When I started Nextdoor in Chinatown, the power in that area hadn't been updated since the 1903 fires. By connecting our sound system, the power supply for the entire block was switched off. The intention has always been to bring life to a city that seemed to be asleep. Sometimes it was through film and art, sometimes through music and alcohol. Learning how to make something out of nothing was enormous for me. Thematically, the Chinatown district influenced Waikiki at the time: a lot of homelessness in the neighborhood, addiction problems, violence.
Filmmakers: Were there other non-cinematic artistic influences on the film?
Kahunahana: While I take note of everything and make an inventory – every conversation, every tone, every shift in light, every whisper, every relationship, etc. – I try to be influenced only by nature. As Hawaiians, we are not on, in, on or even by nature. We are nature. Er aliʻi ka ʻāina, er kauwa ke kanaka – the land is the chief and the people are his servants. I am essentially always trying to sift through the sounds of the current time I am in to return to a space of communication with the important sources – Pohaku, Wai, Kai, Kamakani. Every now and then a person or a work of art slips through the cracks like butoh dance or my grandmother's cooking or a noguchi sculpture, but for the most part I try to listen to nature.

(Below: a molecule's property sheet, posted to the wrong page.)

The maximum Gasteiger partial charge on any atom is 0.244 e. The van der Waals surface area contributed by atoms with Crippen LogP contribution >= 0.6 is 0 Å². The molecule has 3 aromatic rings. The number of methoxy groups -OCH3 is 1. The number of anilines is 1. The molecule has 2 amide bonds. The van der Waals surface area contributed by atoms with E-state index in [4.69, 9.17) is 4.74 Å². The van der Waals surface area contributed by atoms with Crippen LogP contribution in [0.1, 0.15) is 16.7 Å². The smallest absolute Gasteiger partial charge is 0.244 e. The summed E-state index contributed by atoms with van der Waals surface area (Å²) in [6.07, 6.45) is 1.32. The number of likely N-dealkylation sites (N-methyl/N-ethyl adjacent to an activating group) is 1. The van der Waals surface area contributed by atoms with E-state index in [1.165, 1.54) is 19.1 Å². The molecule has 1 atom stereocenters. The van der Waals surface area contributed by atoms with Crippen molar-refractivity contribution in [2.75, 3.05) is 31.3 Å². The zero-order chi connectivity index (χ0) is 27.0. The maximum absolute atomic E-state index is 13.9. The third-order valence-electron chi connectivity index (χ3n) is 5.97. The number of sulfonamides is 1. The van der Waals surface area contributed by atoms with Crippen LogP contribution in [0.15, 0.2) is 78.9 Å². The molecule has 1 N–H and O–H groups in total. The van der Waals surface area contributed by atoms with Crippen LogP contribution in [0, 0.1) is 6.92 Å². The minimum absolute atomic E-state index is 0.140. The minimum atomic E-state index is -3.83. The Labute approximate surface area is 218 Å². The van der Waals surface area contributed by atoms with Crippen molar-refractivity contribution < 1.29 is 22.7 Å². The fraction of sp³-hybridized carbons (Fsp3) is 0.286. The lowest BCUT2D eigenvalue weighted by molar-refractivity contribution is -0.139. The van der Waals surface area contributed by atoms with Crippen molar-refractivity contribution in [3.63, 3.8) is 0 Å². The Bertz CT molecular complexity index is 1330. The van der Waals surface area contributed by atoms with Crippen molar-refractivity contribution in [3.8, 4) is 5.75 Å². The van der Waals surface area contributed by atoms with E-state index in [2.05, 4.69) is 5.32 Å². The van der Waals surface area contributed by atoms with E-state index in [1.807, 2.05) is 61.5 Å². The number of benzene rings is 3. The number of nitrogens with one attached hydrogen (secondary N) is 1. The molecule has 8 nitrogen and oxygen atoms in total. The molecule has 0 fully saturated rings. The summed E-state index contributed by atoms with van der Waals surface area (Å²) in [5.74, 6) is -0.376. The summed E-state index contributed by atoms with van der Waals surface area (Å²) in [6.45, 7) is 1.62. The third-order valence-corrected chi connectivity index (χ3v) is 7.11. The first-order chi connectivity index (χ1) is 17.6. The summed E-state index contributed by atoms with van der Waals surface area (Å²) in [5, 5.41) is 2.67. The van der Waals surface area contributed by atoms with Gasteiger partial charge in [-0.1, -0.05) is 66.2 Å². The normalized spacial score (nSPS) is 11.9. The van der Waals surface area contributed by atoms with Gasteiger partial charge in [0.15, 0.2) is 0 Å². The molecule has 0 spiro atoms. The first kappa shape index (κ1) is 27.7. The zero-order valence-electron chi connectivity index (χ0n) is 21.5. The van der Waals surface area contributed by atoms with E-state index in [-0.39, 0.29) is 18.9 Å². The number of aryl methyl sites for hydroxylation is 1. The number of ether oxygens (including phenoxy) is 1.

Filmmakers: The film's long post-production process took a number of years, so a lot of patience was also asked of your team and the community around it. How have you maintained momentum and positivity over the months, and what does the support of the local filmmaking community mean to you?
Kahunahana: Many of our crew members and cast have written, directed, produced, premiered, and won awards while living in the lonely darkness of the Post Office. These filmmakers really inspired me to keep going. I am grateful to be a small part of a talented growing film community. All of our sensations are so different that each project solidifies the diversity and depth of our community. It's an exciting time with each film building on each other's success and dynamism. We can expect more feature films from Hawaii in the next few years.